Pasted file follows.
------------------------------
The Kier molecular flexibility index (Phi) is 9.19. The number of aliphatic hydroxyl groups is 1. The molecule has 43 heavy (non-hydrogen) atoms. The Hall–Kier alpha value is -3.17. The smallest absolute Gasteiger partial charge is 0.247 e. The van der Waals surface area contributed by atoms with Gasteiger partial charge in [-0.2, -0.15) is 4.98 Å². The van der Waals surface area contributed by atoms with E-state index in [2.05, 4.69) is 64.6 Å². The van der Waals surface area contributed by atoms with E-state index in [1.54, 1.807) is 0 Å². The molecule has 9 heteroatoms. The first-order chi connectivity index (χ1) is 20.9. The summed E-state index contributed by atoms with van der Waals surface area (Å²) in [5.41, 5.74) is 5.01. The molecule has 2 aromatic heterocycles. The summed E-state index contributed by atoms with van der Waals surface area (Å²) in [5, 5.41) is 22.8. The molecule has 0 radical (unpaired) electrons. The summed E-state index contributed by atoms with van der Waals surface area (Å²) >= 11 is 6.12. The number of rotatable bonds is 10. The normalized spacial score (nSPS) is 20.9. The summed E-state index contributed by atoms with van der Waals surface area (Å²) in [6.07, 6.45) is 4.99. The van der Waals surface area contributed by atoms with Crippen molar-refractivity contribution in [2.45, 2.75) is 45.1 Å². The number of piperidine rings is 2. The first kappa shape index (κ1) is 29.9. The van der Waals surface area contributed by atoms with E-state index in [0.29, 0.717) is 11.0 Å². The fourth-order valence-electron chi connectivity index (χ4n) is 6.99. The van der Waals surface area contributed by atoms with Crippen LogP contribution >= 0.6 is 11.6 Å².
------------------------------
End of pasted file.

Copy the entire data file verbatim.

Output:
The Kier molecular flexibility index (Phi) is 9.19. The number of aliphatic hydroxyl groups is 1. The molecule has 43 heavy (non-hydrogen) atoms. The Hall–Kier alpha value is -3.17. The smallest absolute Gasteiger partial charge is 0.247 e. The van der Waals surface area contributed by atoms with Gasteiger partial charge in [-0.2, -0.15) is 4.98 Å². The van der Waals surface area contributed by atoms with E-state index in [2.05, 4.69) is 64.6 Å². The van der Waals surface area contributed by atoms with E-state index in [1.54, 1.807) is 0 Å². The molecule has 9 heteroatoms. The first-order chi connectivity index (χ1) is 20.9. The summed E-state index contributed by atoms with van der Waals surface area (Å²) in [5.41, 5.74) is 5.01. The molecule has 2 aromatic heterocycles. The summed E-state index contributed by atoms with van der Waals surface area (Å²) in [5, 5.41) is 22.8. The molecule has 0 radical (unpaired) electrons. The summed E-state index contributed by atoms with van der Waals surface area (Å²) >= 11 is 6.12. The number of rotatable bonds is 10. The normalized spacial score (nSPS) is 20.9. The summed E-state index contributed by atoms with van der Waals surface area (Å²) in [6.07, 6.45) is 4.99. The van der Waals surface area contributed by atoms with Crippen molar-refractivity contribution in [2.45, 2.75) is 45.1 Å². The number of piperidine rings is 2. The first kappa shape index (κ1) is 29.9. The van der Waals surface area contributed by atoms with E-state index in [0.29, 0.717) is 11.0 Å². The fourth-order valence-electron chi connectivity index (χ4n) is 6.99. The van der Waals surface area contributed by atoms with Crippen LogP contribution >= 0.6 is 11.6 Å².